Wednesday, December 17, 2008

MIssed Calls

Imagine: You stroll through a cemetery near your home, not because you have a morbid fascination with death but because you are lonely, the moon lights your way, and the stars like a crowd, move with you. Suddenly you hear a little tune. You stop, look around, hear it again. It's perky, friendly. It's calling you. Not easily frightened you now feel the hair on your neck bristle. No one is around. Are there such things as fairies and elves? You follow the sound to the ground. Yes, it's coming from one of the graves. You put your ear close to the ground and hear the faint tinkle again. Familiar. Yes, it's on the menu of cell phone ring tones. You almost chose it.

How far can technology go? Is this the latest way seances are accomplished? You're spooked?

So was I when I read the December 16th online report from MSNBC on burying people with their cell phones by their side. Activated! Mourners say it brings them comfort, like burying Granny with her precious dog's old collar or favorite recipe. I suppose if your dad or mother spent so much time with their ear attached to a bluetooth or a cell phone you might think they couldn't die without it. One woman buried her husband with his phone equipped with new batteries. She is still paying the monthly fee for the phone.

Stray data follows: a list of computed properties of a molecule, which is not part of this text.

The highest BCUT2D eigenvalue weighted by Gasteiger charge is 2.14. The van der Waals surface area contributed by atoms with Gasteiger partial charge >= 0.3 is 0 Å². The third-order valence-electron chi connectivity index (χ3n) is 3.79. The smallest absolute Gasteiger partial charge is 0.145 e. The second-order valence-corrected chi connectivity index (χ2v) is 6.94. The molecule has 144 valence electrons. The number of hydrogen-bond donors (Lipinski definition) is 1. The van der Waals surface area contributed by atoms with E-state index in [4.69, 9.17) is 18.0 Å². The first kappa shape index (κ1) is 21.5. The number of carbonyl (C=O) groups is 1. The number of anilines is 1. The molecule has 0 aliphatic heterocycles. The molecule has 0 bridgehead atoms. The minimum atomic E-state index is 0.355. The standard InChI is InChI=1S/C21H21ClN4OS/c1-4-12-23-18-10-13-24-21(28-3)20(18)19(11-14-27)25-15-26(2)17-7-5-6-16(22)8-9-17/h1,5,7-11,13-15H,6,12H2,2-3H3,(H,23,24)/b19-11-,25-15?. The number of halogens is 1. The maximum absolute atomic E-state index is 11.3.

Is this madness or deep spiritual need? Surely it's a sign to take seriously. It's a symbol. Many people today are so strung out you can pluck them. They'd vibrate but make no music. Is the little cell tune music to their ears, music to salve their fear of disconnection, death?

Or is this something to laugh about as a friend did when she quipped, "I'd rather have them bury the phones than bring them into the restaurant where I'm having lunch."

As a Christian I think of the Holy Spirit as the Great Connector, the one who has no fear, who enters even the darkest corners of human need to bring faith, hope or love. The one whose signal never cuts out or breaks up.

A little boy goes off to kindergarten for the first time. He's scared. His mother gives him hugs and whispers sweet words into his ear. He goes alone into the classroom. Sometime during the morning the child feels the same fear he felt when he left home. Maybe the teacher frowned or another child shoved him. The boy just then remembers his mother's embrace of the morning. He feels the warmth in his body and hears her words in his inner ear, although mom isn't present. His fear is replaced— by love enough to know he is good, faith enough to know he is capable, and hope enough to know his mother will reappear in the flesh soon. He'll take it with him when he dies.

That's the work of the Great Connector. It's spiritual work. Cell phones feel like like hugs and sweet words in a busy world I admit, but get a hug anyway—just in case your battery runs out or you can't afford your monthlies.

I love my cell phone but I'm not taking it with me.